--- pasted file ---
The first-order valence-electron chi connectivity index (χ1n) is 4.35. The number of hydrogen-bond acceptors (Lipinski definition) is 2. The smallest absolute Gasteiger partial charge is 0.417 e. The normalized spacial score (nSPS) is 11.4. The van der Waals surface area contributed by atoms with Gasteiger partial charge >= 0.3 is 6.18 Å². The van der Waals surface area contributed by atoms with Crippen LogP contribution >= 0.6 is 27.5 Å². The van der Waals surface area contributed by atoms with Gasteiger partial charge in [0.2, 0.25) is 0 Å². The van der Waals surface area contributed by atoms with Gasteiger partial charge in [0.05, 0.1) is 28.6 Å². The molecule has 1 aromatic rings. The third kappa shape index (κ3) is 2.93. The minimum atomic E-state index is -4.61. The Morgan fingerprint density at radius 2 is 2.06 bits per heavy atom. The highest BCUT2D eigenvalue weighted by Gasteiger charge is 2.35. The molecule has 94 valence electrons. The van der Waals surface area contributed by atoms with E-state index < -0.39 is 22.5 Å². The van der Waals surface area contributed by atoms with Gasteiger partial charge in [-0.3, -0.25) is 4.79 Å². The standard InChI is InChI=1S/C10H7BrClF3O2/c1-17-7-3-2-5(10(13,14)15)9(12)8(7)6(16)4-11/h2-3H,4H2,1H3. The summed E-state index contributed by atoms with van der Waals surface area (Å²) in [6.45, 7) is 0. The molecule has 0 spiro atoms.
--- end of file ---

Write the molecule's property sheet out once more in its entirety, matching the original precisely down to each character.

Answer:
The first-order valence-electron chi connectivity index (χ1n) is 4.35. The number of hydrogen-bond acceptors (Lipinski definition) is 2. The smallest absolute Gasteiger partial charge is 0.417 e. The normalized spacial score (nSPS) is 11.4. The van der Waals surface area contributed by atoms with Gasteiger partial charge >= 0.3 is 6.18 Å². The van der Waals surface area contributed by atoms with Crippen LogP contribution >= 0.6 is 27.5 Å². The van der Waals surface area contributed by atoms with Gasteiger partial charge in [0.2, 0.25) is 0 Å². The van der Waals surface area contributed by atoms with Gasteiger partial charge in [0.05, 0.1) is 28.6 Å². The molecule has 1 aromatic rings. The third kappa shape index (κ3) is 2.93. The minimum atomic E-state index is -4.61. The Morgan fingerprint density at radius 2 is 2.06 bits per heavy atom. The highest BCUT2D eigenvalue weighted by Gasteiger charge is 2.35. The molecule has 94 valence electrons. The van der Waals surface area contributed by atoms with E-state index < -0.39 is 22.5 Å². The van der Waals surface area contributed by atoms with Gasteiger partial charge in [-0.3, -0.25) is 4.79 Å². The standard InChI is InChI=1S/C10H7BrClF3O2/c1-17-7-3-2-5(10(13,14)15)9(12)8(7)6(16)4-11/h2-3H,4H2,1H3. The summed E-state index contributed by atoms with van der Waals surface area (Å²) in [6.45, 7) is 0. The molecule has 0 spiro atoms.